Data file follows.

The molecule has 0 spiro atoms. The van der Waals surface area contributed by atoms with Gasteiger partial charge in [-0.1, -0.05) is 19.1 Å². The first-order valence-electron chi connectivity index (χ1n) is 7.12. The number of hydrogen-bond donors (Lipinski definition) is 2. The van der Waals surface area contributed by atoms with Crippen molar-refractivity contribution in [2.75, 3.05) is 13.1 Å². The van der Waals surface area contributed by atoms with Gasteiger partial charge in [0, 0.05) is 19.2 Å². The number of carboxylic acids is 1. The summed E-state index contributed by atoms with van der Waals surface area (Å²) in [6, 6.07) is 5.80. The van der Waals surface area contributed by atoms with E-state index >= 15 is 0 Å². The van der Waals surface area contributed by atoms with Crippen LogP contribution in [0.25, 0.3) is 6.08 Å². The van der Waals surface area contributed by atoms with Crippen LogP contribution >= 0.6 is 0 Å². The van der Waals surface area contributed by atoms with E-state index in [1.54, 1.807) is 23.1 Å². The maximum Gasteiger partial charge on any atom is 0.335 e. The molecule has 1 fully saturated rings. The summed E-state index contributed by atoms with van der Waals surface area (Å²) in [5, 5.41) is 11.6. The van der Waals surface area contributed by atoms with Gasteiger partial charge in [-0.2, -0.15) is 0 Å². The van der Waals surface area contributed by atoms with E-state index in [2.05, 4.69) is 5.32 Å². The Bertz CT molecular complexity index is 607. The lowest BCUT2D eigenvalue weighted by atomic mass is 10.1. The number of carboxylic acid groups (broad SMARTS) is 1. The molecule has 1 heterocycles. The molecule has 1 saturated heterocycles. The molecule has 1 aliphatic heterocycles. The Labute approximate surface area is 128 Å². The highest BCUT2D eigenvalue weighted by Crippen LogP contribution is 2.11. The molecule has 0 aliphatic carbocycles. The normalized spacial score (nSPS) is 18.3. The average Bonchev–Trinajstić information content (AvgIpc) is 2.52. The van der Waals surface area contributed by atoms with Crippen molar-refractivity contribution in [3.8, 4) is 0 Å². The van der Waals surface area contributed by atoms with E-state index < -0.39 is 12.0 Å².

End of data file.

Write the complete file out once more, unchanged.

The molecule has 0 spiro atoms. The van der Waals surface area contributed by atoms with Gasteiger partial charge in [-0.1, -0.05) is 19.1 Å². The first-order valence-electron chi connectivity index (χ1n) is 7.12. The number of hydrogen-bond donors (Lipinski definition) is 2. The van der Waals surface area contributed by atoms with Crippen molar-refractivity contribution in [2.75, 3.05) is 13.1 Å². The van der Waals surface area contributed by atoms with Gasteiger partial charge in [0, 0.05) is 19.2 Å². The number of carboxylic acids is 1. The summed E-state index contributed by atoms with van der Waals surface area (Å²) in [6, 6.07) is 5.80. The van der Waals surface area contributed by atoms with E-state index >= 15 is 0 Å². The van der Waals surface area contributed by atoms with Crippen LogP contribution in [0.25, 0.3) is 6.08 Å². The van der Waals surface area contributed by atoms with Crippen LogP contribution >= 0.6 is 0 Å². The van der Waals surface area contributed by atoms with E-state index in [1.54, 1.807) is 23.1 Å². The maximum Gasteiger partial charge on any atom is 0.335 e. The molecule has 1 fully saturated rings. The summed E-state index contributed by atoms with van der Waals surface area (Å²) in [5, 5.41) is 11.6. The van der Waals surface area contributed by atoms with Gasteiger partial charge in [-0.2, -0.15) is 0 Å². The van der Waals surface area contributed by atoms with E-state index in [2.05, 4.69) is 5.32 Å². The Bertz CT molecular complexity index is 607. The lowest BCUT2D eigenvalue weighted by atomic mass is 10.1. The number of carboxylic acid groups (broad SMARTS) is 1. The molecule has 1 heterocycles. The molecule has 1 saturated heterocycles. The molecule has 1 aliphatic heterocycles. The Labute approximate surface area is 128 Å². The highest BCUT2D eigenvalue weighted by Crippen LogP contribution is 2.11. The molecule has 0 aliphatic carbocycles. The normalized spacial score (nSPS) is 18.3. The average Bonchev–Trinajstić information content (AvgIpc) is 2.52. The van der Waals surface area contributed by atoms with Crippen molar-refractivity contribution in [3.8, 4) is 0 Å². The van der Waals surface area contributed by atoms with E-state index < -0.39 is 12.0 Å².